...meaning she was both very much into-, and ripe for-, being turned into a character in a horror game. So with her blessing I went about making her a vampire.
Bailey was also really into giving her Uber drivers handjobs that summer--Bailey Jay texting is only a slightly less censored version of Bailey Jay tweeting:
This wasn’t her doing an extended internet gag—sometimes porn stars really do act like porn stars. She’d flirt with them, then say “Hey, I have a dick” and they’d be surprised but then be like…That’s cool. And that was Bailey’s real life. In the game I basically just added in that if they were transphobic she’d drink their blood because, well, it’s a vampire game, someone has to die, why not transphobic people?
Sample dialogue with the Bailey character:
“What are you having for lunch?”
I named her Avery Ailes because it kinda sounded like Bailey but not so much I’d accidentally type “Bailey” during the 20,000-words-of-text-messages-in-a-haze-of-branching-options fugue writing this kind of story brings on. Other characters were made from whole cloth but most of the friendly characters were based on amalgams of my friends, including another trans woman, the actress Morgana Ignis, whom millions of Deviant Art goths may know as the voice of Sallie Mae in Helluva Boss.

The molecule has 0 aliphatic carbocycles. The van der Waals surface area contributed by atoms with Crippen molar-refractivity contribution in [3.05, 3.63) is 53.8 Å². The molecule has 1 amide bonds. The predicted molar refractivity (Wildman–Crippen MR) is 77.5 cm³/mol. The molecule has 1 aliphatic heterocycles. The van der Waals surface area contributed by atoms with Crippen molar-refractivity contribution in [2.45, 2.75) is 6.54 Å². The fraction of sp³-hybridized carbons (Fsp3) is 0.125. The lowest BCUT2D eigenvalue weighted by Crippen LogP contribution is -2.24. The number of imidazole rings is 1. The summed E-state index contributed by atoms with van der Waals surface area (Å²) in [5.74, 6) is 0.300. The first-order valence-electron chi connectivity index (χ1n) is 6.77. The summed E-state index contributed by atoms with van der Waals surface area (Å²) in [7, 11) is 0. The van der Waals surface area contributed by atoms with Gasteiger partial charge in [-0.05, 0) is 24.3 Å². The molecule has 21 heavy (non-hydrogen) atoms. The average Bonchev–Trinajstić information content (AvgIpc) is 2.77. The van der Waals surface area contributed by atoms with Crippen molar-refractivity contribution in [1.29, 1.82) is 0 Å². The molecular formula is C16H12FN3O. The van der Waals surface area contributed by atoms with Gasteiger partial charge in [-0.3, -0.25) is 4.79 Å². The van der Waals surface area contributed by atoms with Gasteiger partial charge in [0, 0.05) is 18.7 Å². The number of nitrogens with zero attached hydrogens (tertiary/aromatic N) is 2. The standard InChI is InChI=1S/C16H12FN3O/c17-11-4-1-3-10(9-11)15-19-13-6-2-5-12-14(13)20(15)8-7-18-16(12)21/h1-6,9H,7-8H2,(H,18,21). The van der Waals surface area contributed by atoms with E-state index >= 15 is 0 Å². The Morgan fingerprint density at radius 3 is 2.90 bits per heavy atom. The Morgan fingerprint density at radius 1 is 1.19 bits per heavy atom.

So midsummer I thought what you’re supposed to think around this point and I called up White Wolf and explained to them I had written myself into a place where there were important transgender characters in the game and could we hire someone trans on the project so that it’s not just white cis me benefitting from the story—I recommended up-and-coming horror comic artist Sarah Horrocks.
I was pleased and a little surprised to see they were all for it, so Sarah came on as co-author. She was fine with the Bailey character and she went to work writing and drawing a vampire monkey into the plot.
By the end of the summer we had a story full of sex and death and lgbt representation and mechanics we hadn’t tested yet—all was as it should be in the World of Darkness.